Scientists find way to combat forged DNA

Israeli scientists have developed new technology to fight biological identity theft after realising that DNA evidence found at crime scenes can be easily falsified.

The researchers showed that with the use of basic equipment and know-how, anyone can obtain artificial DNA that can be incorporated into genuine human blood or saliva, or directly planted at a crime scene.

"Current forensic procedure fails to distinguish between such samples of blood, saliva and touched surfaces with artificial DNA," the scientists wrote in an article recently published by Forensic Science International: Genetics, a scientific journal.

Elon Ganor is chief executive officer and co-founder of Nucleix, an Israeli company specialised in DNA analysis that conducted the research. She says it doesn't take much to produce large quantities of artificial DNA.

"You can take a used cup of coffee or a cigarette butt, send it to a laboratory, and for a relatively small sum of money have their DNA identified, produced and sent back to you in a test tube," he said.

The DNA samples, which are produced using a standard technique called whole genome amplification, can then be planted at a crime scene.

Researchers at Nucleix also demonstrated how one could implant DNA into real blood by using a centrifuge to separate red and white blood cells and placing the DNA in the former, giving the blood a new profile.

As part of the experiment, a sample of the modified blood was sent to a laboratory in the United States that works with FBI forensic teams, which failed to catch the forgery, said Mr Ganor.

To combat the practice, Nucleix has developed a DNA authentication method that distinguishes between real and fake samples.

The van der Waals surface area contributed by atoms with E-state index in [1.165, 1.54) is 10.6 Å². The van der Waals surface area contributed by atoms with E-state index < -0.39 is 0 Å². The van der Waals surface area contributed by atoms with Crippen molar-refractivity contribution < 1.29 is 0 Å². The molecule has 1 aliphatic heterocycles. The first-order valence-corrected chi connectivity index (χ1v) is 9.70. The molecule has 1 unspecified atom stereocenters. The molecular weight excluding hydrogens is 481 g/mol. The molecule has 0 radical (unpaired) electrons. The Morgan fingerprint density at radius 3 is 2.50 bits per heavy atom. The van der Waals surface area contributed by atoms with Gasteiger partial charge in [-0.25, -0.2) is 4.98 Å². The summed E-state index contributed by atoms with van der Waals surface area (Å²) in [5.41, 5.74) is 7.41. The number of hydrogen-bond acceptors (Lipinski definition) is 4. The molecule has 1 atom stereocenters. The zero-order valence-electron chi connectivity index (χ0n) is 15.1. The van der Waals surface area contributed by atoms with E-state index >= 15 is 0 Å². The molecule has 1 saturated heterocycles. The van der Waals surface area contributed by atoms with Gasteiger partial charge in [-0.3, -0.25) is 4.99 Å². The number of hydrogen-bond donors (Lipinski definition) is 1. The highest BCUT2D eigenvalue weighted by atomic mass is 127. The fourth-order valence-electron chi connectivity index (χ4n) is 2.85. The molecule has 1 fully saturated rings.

"We have come up with a solution that should become an integral part of the standard DNA tests today and seal the hole that has been opened in what has become the gold standard in forensics," he said.

The new process was tested on natural and artificial samples of blood, saliva and touched surfaces, with complete success, according to Nucleix.

It also identifies "contaminated" DNA that has been mixed with two or more samples.

Forensic DNA profiling is today one of the most powerful tools applied on crime scenes, and is often used to convict or acquit suspects in rape and murder cases.

Although most of the DNA sequence is identical in all humans, forensic scientists scan 18 regions on the sequence that vary from person to person, allowing the identification of a single person with extremely high accuracy.

"DNA is in many cases what breaks trial suspects and allows their conviction 'beyond reasonable doubt'," said DNA analysis expert Adam Friedmann, dean of the Marine Science School at Israel's Ruppin Academic Centre.

"DNA profiling is an excellent technique that is improving by leaps and bounds," he said.

"There is nearly a 100 per cent accuracy in identification," he said, adding that there is less and less need to bring other evidence linking a person to a crime scene.

"Courts in Israel, the US and elsewhere are relying more and more on DNA forensic evidence to close cases," according to Mr Friedmann.


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